ATLANTA - Georgia can resume enforcing a ban on hormone replacement therapy for transgender people under 18, a judge ruled Tuesday, putting her previous order blocking the ban on hold after a federal appeals court allowed Alabama to enforce a similar restriction.
Attorneys for the state had asked Judge Sarah Geraghty to vacate the preliminary injunction in light of the Alabama decision.
Geraghty did not go that far, but she also said keeping her injunction in place was not possible after last month's ruling on Alabama's law by a three-judge panel of the 11th Circuit Court of Appeals, which includes Georgia. She instead issued a stay, or hold, on her injunction in anticipation of a possible rehearing of the Alabama case before a larger panel of the court's judges.
A spokesperson for the Georgia attorney general’s office, Kara Richardson, said in a statement that the office was pleased with the ruling and "will continue fighting to protect the health and well-being of Georgia’s children."
Attorneys for the plaintiffs in the Georgia case said they were disappointed "primarily for the families who are unable to get the care they need in Georgia or make medical decisions based on the best interest of their children" and stressed that their legal fight was not over.
The 11th Circuit panel's ruling last month said Alabama can implement a ban on the use of puberty blockers and hormones to treat transgender children. It came a day after Geraghty issued her preliminary injunction.
The Georgia law, Senate Bill 140, allows doctors to prescribe puberty-blocking medications, and it allows minors who are already receiving hormone therapy to continue. But it bans any new patients under 18 from starting hormone therapy. It also bans most gender-affirming surgeries for transgender people under 18.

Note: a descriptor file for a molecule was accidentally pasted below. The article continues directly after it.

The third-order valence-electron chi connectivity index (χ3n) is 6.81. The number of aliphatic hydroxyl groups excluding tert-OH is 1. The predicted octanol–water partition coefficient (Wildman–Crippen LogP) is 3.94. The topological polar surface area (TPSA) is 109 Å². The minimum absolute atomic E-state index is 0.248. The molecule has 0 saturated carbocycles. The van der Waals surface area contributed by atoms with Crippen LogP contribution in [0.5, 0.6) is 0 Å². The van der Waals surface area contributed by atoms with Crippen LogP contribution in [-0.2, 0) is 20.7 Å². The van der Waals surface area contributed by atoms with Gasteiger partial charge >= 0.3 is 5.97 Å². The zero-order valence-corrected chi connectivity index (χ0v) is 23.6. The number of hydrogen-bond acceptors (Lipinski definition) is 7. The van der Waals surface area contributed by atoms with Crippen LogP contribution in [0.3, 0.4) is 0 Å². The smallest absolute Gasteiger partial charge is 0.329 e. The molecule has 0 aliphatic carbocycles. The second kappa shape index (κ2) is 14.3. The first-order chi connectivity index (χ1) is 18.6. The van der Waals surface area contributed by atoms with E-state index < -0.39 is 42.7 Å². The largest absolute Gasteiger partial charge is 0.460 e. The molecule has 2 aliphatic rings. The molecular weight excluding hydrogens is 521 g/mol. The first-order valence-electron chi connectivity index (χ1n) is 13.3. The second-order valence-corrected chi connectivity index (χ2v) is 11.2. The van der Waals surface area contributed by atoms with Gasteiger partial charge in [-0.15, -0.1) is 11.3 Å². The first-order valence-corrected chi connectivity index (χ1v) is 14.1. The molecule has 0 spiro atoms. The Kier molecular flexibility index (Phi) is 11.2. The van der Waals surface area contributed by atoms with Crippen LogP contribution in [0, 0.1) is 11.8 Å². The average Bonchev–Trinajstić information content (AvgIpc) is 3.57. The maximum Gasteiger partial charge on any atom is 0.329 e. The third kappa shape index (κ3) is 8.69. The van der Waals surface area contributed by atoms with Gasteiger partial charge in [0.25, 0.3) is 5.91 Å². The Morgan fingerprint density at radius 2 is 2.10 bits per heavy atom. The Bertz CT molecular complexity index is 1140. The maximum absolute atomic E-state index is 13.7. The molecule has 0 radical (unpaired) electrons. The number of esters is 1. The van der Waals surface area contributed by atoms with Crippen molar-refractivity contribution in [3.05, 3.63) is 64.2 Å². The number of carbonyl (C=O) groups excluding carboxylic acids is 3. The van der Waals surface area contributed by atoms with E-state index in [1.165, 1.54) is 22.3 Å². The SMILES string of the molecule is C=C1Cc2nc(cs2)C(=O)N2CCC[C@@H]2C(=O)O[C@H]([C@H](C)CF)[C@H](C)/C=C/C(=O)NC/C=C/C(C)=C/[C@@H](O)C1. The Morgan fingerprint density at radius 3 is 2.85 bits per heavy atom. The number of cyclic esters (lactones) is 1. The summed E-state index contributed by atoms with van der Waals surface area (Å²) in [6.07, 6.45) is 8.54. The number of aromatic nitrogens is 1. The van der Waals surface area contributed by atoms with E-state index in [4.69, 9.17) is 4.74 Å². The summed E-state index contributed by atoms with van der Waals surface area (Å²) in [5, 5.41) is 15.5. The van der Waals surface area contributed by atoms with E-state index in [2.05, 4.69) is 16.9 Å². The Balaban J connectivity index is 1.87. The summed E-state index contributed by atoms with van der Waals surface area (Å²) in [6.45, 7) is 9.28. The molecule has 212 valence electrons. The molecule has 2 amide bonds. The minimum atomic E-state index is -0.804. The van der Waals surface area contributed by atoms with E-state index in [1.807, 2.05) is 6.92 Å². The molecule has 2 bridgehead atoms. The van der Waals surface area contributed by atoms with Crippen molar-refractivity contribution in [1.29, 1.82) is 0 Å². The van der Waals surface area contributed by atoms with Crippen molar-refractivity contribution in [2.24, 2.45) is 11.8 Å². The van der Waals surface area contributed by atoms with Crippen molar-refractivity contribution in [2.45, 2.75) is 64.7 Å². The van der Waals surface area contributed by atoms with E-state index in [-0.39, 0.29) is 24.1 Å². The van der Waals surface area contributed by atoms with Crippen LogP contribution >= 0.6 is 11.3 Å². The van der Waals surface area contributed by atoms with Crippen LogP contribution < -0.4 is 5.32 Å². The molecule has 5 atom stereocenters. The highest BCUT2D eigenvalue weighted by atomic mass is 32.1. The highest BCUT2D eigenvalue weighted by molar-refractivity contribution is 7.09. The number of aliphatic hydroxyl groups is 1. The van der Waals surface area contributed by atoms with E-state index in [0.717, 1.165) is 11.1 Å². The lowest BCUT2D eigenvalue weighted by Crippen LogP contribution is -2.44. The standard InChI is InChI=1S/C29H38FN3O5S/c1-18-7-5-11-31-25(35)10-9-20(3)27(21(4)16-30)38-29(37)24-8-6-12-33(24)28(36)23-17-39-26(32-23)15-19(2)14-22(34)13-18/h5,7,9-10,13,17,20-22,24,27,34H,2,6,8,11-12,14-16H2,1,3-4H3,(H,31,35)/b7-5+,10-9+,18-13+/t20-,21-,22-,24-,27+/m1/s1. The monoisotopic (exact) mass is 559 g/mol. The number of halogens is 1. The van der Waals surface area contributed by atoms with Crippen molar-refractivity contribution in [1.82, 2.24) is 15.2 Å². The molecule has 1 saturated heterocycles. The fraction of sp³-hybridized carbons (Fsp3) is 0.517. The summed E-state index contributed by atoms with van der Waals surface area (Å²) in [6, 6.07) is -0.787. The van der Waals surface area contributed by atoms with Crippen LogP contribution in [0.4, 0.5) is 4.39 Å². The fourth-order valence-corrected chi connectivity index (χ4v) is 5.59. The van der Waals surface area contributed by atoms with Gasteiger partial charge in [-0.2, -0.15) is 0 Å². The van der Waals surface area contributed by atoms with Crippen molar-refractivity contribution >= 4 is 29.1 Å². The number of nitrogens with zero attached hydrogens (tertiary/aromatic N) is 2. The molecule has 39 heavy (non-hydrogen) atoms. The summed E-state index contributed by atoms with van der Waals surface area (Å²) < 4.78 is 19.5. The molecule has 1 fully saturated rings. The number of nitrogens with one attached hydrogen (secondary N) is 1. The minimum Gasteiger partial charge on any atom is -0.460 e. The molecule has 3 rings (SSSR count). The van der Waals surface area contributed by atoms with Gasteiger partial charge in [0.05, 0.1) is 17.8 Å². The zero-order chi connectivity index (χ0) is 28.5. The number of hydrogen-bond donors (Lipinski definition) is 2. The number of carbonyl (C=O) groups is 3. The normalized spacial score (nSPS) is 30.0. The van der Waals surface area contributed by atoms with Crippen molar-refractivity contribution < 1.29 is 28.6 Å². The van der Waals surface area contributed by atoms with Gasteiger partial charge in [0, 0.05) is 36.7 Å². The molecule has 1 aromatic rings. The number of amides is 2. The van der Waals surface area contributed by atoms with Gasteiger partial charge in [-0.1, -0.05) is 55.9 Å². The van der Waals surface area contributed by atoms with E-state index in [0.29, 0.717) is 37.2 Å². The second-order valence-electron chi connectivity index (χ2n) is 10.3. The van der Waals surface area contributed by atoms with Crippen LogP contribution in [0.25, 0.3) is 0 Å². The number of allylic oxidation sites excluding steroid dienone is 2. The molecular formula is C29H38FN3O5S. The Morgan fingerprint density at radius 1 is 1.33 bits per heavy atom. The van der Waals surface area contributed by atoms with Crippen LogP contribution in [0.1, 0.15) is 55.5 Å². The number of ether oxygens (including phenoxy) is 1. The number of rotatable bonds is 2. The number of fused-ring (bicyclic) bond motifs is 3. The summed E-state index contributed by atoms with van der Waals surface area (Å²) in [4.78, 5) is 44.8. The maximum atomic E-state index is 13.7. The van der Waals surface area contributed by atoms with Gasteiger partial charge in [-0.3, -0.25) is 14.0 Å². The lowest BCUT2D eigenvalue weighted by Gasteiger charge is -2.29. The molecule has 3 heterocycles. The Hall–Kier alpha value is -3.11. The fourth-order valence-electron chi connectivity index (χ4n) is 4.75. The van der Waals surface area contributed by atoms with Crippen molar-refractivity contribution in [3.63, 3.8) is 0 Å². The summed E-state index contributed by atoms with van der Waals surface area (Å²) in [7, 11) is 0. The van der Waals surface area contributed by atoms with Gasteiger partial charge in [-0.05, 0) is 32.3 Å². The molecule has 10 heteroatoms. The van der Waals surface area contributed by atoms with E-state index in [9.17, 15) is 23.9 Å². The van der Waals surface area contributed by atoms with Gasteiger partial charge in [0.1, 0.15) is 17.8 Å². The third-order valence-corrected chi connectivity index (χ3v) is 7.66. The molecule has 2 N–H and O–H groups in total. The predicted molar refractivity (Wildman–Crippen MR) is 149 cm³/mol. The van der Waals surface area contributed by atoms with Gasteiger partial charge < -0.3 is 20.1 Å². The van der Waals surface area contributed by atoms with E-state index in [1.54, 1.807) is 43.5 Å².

It took effect July 1. Geraghty granted a preliminary injunction blocking it on Aug. 20. The injunction was sought by several transgender children, parents and a community organization in a lawsuit challenging the ban.
In her August decision, Geraghty said the transgender children who sought the injunction faced "imminent risks" from the ban, including depression, anxiety, eating disorders, self-harm, and suicidal thoughts. She said those risks outweighed any harm to the state from an injunction.
The 11th Circuit judges who ruled on Alabama's law said states have "a compelling interest in protecting children from drugs, particularly those for which there is uncertainty regarding benefits, recent surges in use, and irreversible effects."
Doctors typically guide children toward therapy or voice coaching long before medical intervention.
At that point, puberty blockers and other hormone treatments are far more common than surgery. They have been available in the U.S. for more than a decade and are standard treatments backed by major doctors organizations, including the American Medical Association.
At least 22 states have now enacted laws restricting or banning gender-affirming medical care for transgender minors. Most of those states have been sued.